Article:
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Old 12-17-2010, 06:31 PM   #1
Scooby Newbie
Member#: 256408
Join Date: Aug 2010
Chapter/Region: Tri-State
Location: long island
2010 wrx

Default new tires!

i just put ws70's on my car today. what should i run the psi at on the pavement cold, and snow cold. they feel super soft but i geuss thats how they get traction on ice. i have the psi at 40.
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Old 12-17-2010, 08:03 PM   #2
Scooby Specialist
Member#: 91119
Join Date: Jul 2005
Chapter/Region: MWSOC
Location: Cleveland/Shaker Hts., Ohio
05/9 LGT-me/FXT-wife


Hit up Luke of Tire Rack, he might have some specific data for you....

Outside of that, it'll be trial-and-error. You don't want to over-inflate, as it will decrease footprint, which will compromise traction on ice and hardpack, as well as through the deepest fresh powder.

In addition to precise vehicle model, you'll want to also let him know of your wheel sizing.

In the mean time, while you're taking a few days/weeks to figure out an optimal pressure for you (I typically do either the "Max - 10%" or start from the recommendations on the door-card, jumping in increments of 2 PSI), here's some interesting reading, too:


Also, FWIW, the dual-compound WS-series Bridgestones often garner that comment: that they just feel more "wiggly" or imprecise. Unfortunately, it's a concession made to that near-wonderous top-layer.
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Old 12-18-2010, 03:06 AM   #3
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Chapter/Region: NWIC
Location: Seattle, WA
'11 E90 M3
'10 WRX (sold!)


Everyone on nasioc seems to love high tire pressures. I run my winters and summers both at 36psi.
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Old 12-18-2010, 12:02 PM   #4
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Join Date: Jul 2005
Chapter/Region: MWSOC
Location: Cleveland/Shaker Hts., Ohio
05/9 LGT-me/FXT-wife


^ Agreed. I think that a part of that goes back to subjectivity - that we want to somehow eliminate that "squishy sidewall" feeling, which is something we all hate, on our "summer" sets.

But the problem, of course, is that not only is there typically much more sidewall with our winter sizing, we're also, in doing so, trying to combat something that's simply in the nature/design/construction of these winter tires (that their sidewalls do "give" more, and that, what's more, independent of the sidewall, their tread architecture even contributes to that imprecise and "squishy" feel, and cannot be countered via higher pressures).

What we know now, for certain, is that there can both be too much and too little: sure, that seems obvious, but it wasn't until more recent times that we've actually had hard data to back up these observations.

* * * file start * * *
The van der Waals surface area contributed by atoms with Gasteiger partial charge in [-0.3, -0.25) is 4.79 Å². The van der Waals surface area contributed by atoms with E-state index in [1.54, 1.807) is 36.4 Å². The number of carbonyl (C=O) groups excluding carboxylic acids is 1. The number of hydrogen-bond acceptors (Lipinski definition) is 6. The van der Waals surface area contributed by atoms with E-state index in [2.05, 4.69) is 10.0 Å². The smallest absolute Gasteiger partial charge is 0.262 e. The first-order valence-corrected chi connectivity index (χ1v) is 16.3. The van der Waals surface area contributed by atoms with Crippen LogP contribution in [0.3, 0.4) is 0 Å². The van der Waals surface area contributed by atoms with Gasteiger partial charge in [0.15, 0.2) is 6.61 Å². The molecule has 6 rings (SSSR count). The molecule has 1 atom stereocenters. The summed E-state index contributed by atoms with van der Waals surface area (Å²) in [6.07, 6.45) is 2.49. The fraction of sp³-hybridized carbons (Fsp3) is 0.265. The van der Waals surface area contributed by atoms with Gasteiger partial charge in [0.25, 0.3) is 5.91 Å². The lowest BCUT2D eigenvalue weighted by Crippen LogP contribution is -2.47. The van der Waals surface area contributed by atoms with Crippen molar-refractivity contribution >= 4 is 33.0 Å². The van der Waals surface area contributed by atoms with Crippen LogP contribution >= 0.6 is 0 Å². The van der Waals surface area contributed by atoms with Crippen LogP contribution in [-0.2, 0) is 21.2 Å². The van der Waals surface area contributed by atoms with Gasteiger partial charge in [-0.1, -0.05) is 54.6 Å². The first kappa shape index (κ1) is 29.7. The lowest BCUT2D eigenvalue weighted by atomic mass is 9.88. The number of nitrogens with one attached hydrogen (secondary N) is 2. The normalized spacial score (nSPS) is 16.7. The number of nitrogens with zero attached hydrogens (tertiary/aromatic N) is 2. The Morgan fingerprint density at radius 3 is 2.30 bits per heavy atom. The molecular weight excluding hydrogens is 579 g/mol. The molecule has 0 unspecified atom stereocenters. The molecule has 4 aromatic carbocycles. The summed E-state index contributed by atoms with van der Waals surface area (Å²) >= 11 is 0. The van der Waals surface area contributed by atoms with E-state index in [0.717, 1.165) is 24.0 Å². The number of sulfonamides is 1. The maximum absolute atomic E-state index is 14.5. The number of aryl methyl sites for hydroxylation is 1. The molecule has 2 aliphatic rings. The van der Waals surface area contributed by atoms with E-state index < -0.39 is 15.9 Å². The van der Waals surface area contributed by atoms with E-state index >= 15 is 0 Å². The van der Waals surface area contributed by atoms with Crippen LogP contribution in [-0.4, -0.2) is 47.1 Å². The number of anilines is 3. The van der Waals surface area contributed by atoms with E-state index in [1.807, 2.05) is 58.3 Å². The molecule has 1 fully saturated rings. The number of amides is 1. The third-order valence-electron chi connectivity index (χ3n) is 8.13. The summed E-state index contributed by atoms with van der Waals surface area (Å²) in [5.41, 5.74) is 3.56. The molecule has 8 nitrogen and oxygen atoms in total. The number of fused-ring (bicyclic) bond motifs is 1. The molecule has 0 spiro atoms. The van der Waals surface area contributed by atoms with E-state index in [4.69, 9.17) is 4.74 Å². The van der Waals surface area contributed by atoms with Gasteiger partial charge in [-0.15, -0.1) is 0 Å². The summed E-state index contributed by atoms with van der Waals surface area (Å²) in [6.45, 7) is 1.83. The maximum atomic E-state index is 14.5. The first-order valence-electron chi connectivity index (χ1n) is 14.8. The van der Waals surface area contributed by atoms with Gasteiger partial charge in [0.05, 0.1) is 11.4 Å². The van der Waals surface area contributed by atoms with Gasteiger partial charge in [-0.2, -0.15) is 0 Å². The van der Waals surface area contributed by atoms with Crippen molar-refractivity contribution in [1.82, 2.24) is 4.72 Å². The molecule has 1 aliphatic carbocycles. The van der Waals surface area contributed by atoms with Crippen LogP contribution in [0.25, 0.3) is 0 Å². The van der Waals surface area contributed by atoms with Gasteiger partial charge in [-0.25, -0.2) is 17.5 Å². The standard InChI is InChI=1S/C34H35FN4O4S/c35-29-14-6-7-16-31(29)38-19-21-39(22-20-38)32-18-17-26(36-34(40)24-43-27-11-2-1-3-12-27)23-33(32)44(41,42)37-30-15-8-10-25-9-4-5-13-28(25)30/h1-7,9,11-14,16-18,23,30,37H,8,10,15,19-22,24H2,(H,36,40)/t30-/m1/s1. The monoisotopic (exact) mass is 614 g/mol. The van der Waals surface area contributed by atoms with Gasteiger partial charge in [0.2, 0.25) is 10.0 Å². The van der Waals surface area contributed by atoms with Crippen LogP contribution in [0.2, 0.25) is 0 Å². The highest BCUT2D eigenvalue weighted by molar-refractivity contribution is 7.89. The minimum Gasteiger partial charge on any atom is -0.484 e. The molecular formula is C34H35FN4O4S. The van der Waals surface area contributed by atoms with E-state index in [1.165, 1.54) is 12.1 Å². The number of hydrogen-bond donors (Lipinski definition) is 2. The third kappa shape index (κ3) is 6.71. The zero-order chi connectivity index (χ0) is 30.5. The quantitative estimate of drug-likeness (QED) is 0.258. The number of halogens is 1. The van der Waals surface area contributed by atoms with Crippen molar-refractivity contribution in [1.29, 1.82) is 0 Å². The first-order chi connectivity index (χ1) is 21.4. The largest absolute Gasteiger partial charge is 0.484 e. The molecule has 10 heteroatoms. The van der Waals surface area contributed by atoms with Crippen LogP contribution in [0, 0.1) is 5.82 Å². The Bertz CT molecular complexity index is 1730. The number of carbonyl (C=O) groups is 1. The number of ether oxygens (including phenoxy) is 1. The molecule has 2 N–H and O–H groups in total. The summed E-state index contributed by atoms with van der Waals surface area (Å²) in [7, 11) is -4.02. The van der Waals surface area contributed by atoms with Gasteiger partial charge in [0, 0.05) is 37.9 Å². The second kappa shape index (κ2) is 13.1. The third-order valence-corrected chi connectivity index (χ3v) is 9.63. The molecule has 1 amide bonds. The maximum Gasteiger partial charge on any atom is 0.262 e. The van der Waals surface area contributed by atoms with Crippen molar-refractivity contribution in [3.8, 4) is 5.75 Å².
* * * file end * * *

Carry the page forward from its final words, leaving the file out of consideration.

What we don't have data on, however, is how much does over- or under-filling affect traction: i.e. is there a "greater sin" of the two, and exactly what doing one or the other would compromise (we can make some good assumptions, based on logical extrapolation of the implications of what over- and under-filling should translate to, at the contact patch: but so far, that's assumptions without data).
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Old 12-21-2010, 12:02 PM   #5
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Several vehicle manufacturer's owner's manuals recommend operating winter tires several psi (typically 3-5) higher than their recommended pressures for summer and all-season tires. While none of them actually provide the reason why, there are several scenarios that would support the practice.

First and foremost is that winter tires feature more aggressive tread designs, softer tread compounds and are often molded with deeper beginning tread depths than summer or all-season tires. While the combination of these design elements allows winter tires to remain more pliable in sub-freezing temperatures to provide more traction in snow and on ice, it often results in tires that have somewhat reduced responsiveness to driver input. The 3-5 psi higher recommended inflation pressures increase tire stability and help offset the reduction in responsiveness.

Additionally ambient air temperatures in winter typically range 40- to 50-degrees Fahrenheit colder than typical summer temperatures for the same location. The lower ambient temperatures allow tires to be more efficient at radiating heat and the tires will run cooler, building up less hot tire pressure. In this case, the 3-5 psi higher recommended inflation pressure increase helps offset the reduced hot tire pressures resulting from less heat buildup.

And finally, all tire pressures are intended to be measured cold, which means when the tires are at the same temperature as the air outside. Unfortunately, unless you park your vehicle outside or in an unheated, detached garage, and measure its tire pressures first thing on dark, cold mornings, the influence of attached garages or higher ambient air temperatures later in the day often means that drivers are actually measuring tires that are not completely cold. In this case the 3-5 psi higher recommended inflation pressure increase helps offset the reduced tire pressures associated with the conditions in which the tire pressures are typically measured.
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